Last week the New Zealand government announced a Disability Systems Transformation: The creation of a Ministry for Disabled People to be led by people with disabilities. New Zealand has been working on Disability System Transformation for more than a decade; the Enabling Good Lives vision is that all people with disabilities and their families have greater choice and control over their supports and lives.

The paper explains that “New Zealand’s Government current health and disability system reforms provide a strong impetus for the transformation of the disability system”, including New structural arrangements for the health system which will come into effect from July 2022.

In a system based on the Enabling Good Lives approach, disabled people:

  • Determine what type of assistance they require from whom and when to achieve the outcomes that they have chosen for their own lives.
  • Are provided with support based on a ‘whole-of-life’ approach that focuses on strengths and interests rather than being based on their impairment.
  • Are assessed through one centralised process (rather than multiple assessments and applications, each with different criteria).
  • Are welcomed into the system in multiple ways and have access to a Connector/Tūhono who assists them in navigating the system.
  • Have access to a personal budget that can be used flexibly with the aim of seamless access to government funded disability services.

While the focus of Disability System Transformation has primarily been on testing the Enabling Good Lives approach, the opportunities and aspirations are much broader. The paper explains that true change requires transforming the disability system, from one that focuses on service provision and needs-based assessment to a model that takes a whole-of-life approach, emphasises strengths, and enables disabled people and tāngata whaikaha Māori to make decisions to live their best lives.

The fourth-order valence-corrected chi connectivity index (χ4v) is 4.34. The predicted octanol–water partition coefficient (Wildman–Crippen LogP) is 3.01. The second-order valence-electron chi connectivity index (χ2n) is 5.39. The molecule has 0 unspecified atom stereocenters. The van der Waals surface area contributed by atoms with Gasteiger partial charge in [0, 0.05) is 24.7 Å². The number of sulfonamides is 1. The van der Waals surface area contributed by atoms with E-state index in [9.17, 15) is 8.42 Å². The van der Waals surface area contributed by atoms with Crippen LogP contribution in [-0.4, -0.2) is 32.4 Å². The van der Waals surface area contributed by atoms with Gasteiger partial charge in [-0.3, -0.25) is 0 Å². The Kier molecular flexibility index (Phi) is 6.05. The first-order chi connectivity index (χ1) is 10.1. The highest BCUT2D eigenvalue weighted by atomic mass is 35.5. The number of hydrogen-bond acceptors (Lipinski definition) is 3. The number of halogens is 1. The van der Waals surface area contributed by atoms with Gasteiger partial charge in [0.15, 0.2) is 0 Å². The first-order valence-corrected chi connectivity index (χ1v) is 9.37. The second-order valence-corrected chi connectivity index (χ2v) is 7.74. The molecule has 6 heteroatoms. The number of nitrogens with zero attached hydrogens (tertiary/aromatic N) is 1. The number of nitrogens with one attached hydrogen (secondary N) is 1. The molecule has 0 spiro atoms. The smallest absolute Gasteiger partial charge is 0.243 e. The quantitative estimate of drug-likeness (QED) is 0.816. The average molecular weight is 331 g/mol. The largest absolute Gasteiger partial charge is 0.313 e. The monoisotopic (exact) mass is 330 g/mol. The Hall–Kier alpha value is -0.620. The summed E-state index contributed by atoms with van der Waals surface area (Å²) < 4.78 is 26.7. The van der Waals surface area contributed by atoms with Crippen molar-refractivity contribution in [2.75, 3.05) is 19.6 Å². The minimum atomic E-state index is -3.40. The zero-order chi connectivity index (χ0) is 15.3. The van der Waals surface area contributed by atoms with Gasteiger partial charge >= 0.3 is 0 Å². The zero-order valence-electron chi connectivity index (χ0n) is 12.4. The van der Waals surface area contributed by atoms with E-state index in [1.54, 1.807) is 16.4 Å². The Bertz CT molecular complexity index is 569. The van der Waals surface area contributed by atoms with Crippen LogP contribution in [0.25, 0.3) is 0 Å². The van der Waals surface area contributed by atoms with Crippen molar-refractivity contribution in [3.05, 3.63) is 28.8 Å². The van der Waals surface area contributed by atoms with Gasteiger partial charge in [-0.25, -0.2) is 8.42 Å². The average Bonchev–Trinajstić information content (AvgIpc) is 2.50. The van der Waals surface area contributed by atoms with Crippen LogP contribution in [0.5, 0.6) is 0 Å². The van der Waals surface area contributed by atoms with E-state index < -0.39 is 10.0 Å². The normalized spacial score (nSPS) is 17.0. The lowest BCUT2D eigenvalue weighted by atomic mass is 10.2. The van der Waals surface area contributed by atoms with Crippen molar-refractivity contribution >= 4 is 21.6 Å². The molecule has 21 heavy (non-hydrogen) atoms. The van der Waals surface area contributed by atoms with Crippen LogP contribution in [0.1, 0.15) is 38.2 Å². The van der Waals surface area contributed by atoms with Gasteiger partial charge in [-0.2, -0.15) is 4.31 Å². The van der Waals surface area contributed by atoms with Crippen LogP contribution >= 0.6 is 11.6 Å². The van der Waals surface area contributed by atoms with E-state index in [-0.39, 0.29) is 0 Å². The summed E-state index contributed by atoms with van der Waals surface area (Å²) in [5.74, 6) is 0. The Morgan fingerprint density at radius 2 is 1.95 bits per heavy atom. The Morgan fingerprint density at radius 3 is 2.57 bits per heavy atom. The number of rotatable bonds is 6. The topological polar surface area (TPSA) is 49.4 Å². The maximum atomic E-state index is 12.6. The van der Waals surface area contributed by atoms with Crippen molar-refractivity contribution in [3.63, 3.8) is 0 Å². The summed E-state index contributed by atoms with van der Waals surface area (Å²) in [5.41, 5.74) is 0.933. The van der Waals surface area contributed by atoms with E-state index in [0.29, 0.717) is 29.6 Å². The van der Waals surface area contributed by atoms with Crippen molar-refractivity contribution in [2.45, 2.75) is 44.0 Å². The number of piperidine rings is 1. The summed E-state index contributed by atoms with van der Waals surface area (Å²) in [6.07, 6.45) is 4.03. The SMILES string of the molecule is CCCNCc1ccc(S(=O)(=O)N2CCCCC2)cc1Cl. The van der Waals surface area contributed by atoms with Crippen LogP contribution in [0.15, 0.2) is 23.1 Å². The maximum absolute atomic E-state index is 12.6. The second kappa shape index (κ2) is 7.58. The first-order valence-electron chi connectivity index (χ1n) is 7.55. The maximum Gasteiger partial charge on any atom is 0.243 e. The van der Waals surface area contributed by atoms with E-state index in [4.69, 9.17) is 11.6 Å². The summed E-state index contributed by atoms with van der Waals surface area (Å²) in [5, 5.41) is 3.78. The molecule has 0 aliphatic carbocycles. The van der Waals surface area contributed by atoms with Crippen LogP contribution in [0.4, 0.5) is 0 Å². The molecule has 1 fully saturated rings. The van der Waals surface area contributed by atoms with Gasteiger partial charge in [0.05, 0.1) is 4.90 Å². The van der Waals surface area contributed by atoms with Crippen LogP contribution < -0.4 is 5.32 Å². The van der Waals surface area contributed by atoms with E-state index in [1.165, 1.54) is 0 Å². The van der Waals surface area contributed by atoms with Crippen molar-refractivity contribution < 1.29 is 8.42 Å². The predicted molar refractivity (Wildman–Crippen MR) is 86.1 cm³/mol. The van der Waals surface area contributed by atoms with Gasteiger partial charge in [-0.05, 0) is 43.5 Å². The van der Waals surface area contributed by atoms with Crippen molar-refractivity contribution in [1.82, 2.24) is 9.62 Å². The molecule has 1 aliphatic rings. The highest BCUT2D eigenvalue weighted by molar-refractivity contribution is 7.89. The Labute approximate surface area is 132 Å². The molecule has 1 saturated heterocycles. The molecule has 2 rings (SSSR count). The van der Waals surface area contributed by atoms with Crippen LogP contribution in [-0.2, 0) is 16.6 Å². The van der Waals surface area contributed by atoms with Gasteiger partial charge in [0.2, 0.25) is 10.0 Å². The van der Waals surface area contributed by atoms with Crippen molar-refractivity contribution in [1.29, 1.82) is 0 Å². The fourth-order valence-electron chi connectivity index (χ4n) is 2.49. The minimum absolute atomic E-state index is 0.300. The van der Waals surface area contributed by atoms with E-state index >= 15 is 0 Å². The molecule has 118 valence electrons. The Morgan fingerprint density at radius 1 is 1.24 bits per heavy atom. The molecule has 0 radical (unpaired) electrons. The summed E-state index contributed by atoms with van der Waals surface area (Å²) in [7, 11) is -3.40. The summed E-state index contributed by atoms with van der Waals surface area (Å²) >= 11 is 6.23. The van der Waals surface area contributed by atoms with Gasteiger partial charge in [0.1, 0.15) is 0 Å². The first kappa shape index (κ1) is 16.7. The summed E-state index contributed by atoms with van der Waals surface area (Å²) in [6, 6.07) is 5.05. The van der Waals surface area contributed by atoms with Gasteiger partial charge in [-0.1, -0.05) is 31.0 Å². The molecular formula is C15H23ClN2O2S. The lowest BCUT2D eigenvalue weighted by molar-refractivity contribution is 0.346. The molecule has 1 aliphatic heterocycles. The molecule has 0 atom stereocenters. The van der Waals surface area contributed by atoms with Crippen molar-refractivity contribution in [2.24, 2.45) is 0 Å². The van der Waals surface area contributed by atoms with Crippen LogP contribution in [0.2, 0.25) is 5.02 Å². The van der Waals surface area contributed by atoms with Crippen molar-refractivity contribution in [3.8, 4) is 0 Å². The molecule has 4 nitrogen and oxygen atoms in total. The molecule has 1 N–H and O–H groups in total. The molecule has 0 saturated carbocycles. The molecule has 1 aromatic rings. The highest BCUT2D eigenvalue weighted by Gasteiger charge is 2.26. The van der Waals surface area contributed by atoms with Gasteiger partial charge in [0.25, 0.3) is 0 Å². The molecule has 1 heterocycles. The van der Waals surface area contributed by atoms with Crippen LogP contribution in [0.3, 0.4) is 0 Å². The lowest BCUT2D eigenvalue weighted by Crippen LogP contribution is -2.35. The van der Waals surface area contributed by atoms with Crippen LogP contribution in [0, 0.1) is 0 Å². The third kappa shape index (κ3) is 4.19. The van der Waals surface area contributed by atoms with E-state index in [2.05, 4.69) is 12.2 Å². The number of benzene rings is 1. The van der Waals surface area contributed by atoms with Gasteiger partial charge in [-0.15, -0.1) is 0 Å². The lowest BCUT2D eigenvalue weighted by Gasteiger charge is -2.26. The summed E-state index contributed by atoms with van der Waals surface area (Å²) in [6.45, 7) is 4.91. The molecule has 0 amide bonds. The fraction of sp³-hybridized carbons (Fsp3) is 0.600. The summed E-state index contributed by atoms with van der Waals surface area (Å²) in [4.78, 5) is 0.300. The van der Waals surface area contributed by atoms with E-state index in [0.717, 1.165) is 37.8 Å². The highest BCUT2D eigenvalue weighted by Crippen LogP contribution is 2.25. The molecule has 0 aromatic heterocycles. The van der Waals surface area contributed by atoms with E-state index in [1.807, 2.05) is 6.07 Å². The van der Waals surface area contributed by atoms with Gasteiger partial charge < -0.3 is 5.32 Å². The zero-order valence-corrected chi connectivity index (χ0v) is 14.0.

What will the transformed system provide?

As outlined in the paper, a transformed system will:

  • build the knowledge and skills of disabled people and their families and whānau, so they have opportunity increase their choice and control.
  • Change how services are provided including aligning organisational roles and functions, delivery models, accountability measures, monitoring and evaluation with the Enabling Good Lives approach
  • Create an enabling environment where communities are accessible, and they welcome and recognise the contribution that disabled people make to enhance community cohesion and wellbeing.

Aspirico is an established, leading provider of person-centred case management and care planning solutions for the New Zealand and Australian disability sector since 2015. Our relationship driven platform, iplanit, is used by hundreds of thousands of people supported and providers across Europe and Australia / NZ. Uniquely, the iplanit platform is engineered from the ground up to support the values and objectives enshrined in EGL. Designed to support the shift from transactional, input driven models of service automation, iplanit shines a light on the values of the provider, the aspirations and outcomes of the individual, whilst evidencing value and compliance, supporting inclusion and enabling personalisation, and co-production for some of the largest providers of disability services in the region.

Want to learn more about iplanit? Visit www.aspirico.com or get in touch at iplanitau@aspirico.com

Thomas is a former senior manager with Life Without barriers, a leading Australian Disability Provider where he had responsibility for over 500 staff across a wide range of services.